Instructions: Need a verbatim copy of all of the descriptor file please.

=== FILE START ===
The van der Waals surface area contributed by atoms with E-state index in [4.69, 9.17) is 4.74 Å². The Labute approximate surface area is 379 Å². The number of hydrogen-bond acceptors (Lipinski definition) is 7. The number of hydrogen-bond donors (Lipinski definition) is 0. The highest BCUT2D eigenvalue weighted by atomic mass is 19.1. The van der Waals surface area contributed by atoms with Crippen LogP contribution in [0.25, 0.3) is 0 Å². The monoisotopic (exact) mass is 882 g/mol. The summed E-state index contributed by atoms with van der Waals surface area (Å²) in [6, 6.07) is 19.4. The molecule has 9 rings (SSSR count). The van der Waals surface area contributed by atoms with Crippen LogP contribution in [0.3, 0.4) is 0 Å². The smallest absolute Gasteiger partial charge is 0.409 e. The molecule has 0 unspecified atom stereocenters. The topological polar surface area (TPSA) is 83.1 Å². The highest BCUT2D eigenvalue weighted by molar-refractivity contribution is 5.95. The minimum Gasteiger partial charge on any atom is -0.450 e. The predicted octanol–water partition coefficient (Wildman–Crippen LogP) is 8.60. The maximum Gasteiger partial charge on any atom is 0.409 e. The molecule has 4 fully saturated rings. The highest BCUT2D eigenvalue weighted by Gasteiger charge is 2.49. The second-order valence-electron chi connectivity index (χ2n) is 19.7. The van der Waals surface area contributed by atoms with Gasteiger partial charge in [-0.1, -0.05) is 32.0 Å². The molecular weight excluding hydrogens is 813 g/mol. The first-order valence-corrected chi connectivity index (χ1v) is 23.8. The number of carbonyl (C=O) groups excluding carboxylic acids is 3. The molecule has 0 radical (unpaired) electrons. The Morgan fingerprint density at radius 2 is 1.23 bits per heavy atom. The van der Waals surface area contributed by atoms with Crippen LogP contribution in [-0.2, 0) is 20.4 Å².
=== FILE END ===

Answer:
The van der Waals surface area contributed by atoms with E-state index in [4.69, 9.17) is 4.74 Å². The Labute approximate surface area is 379 Å². The number of hydrogen-bond acceptors (Lipinski definition) is 7. The number of hydrogen-bond donors (Lipinski definition) is 0. The highest BCUT2D eigenvalue weighted by atomic mass is 19.1. The van der Waals surface area contributed by atoms with Crippen LogP contribution in [0.25, 0.3) is 0 Å². The monoisotopic (exact) mass is 882 g/mol. The summed E-state index contributed by atoms with van der Waals surface area (Å²) in [6, 6.07) is 19.4. The molecule has 9 rings (SSSR count). The van der Waals surface area contributed by atoms with Crippen LogP contribution in [0.3, 0.4) is 0 Å². The smallest absolute Gasteiger partial charge is 0.409 e. The molecule has 0 unspecified atom stereocenters. The topological polar surface area (TPSA) is 83.1 Å². The highest BCUT2D eigenvalue weighted by molar-refractivity contribution is 5.95. The minimum Gasteiger partial charge on any atom is -0.450 e. The predicted octanol–water partition coefficient (Wildman–Crippen LogP) is 8.60. The maximum Gasteiger partial charge on any atom is 0.409 e. The molecule has 4 fully saturated rings. The highest BCUT2D eigenvalue weighted by Gasteiger charge is 2.49. The second-order valence-electron chi connectivity index (χ2n) is 19.7. The van der Waals surface area contributed by atoms with Gasteiger partial charge in [-0.1, -0.05) is 32.0 Å². The molecular weight excluding hydrogens is 813 g/mol. The first-order valence-corrected chi connectivity index (χ1v) is 23.8. The number of carbonyl (C=O) groups excluding carboxylic acids is 3. The molecule has 0 radical (unpaired) electrons. The Morgan fingerprint density at radius 2 is 1.23 bits per heavy atom. The van der Waals surface area contributed by atoms with Crippen LogP contribution in [-0.2, 0) is 20.4 Å².